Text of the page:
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Comment & Response
May 2014

Blue Toe Syndrome: A Complication of Intra-arterial Technique, Not Intra-arterial Chemotherapy for Retinoblastoma

Author Affiliations
  • 1Department of Radiology, Boston Children’s Hospital, Harvard Medical School, Boston, Massachusetts
  • 2Department of Ophthalmology, Boston Children’s Hospital, Harvard Medical School, Boston, Massachusetts
  • 3Division of Hematology-Oncology, Dana-Farber/Children’s Hospital Cancer Center, Harvard Medical School, Boston, Massachusetts
JAMA Ophthalmol. 2014;132(5):654. doi:10.1001/jamaophthalmol.2013.6342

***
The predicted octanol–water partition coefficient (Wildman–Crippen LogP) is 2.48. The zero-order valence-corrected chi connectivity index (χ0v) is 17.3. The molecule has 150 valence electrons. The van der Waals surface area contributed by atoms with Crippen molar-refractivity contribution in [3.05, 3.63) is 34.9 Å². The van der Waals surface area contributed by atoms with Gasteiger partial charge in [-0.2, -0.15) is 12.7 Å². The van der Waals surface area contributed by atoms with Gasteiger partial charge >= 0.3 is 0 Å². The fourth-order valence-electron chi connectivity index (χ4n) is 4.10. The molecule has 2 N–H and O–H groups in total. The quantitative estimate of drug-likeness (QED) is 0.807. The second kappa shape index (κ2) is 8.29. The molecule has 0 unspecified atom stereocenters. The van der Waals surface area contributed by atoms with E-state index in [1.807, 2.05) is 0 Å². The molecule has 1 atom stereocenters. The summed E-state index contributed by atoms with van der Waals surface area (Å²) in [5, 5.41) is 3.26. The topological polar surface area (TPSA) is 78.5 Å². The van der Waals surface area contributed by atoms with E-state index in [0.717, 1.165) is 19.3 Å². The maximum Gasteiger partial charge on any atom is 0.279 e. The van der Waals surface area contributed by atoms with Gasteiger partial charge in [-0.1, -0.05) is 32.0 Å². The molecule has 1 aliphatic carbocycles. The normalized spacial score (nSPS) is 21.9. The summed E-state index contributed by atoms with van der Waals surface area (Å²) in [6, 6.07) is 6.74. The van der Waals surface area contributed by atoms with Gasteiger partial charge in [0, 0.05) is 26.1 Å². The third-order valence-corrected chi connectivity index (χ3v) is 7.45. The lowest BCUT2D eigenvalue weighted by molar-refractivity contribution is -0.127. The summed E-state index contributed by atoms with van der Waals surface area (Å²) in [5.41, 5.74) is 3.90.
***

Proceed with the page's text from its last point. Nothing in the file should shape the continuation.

To the Editor We read with interest the letter by Sarici et al titled “Blue Toe Syndrome as a Complication of Intra-arterial Chemotherapy for Retinoblastoma.”1 There is a critical distinction to be made between morbidity related to the administration of intra-arterial chemotherapy (IAC) itself—potential direct retinal chemical toxic effects leading to vision loss, for example—and morbidity related to technical mishaps that occur during or after cerebral angiography in infants. The IAC-related morbidity needs to be weighed carefully in considering the risks and benefits of this technique against other treatment modalities such as intravenous chemotherapy, radiation, or enucleation. However, angiographic mishaps are another thing altogether.

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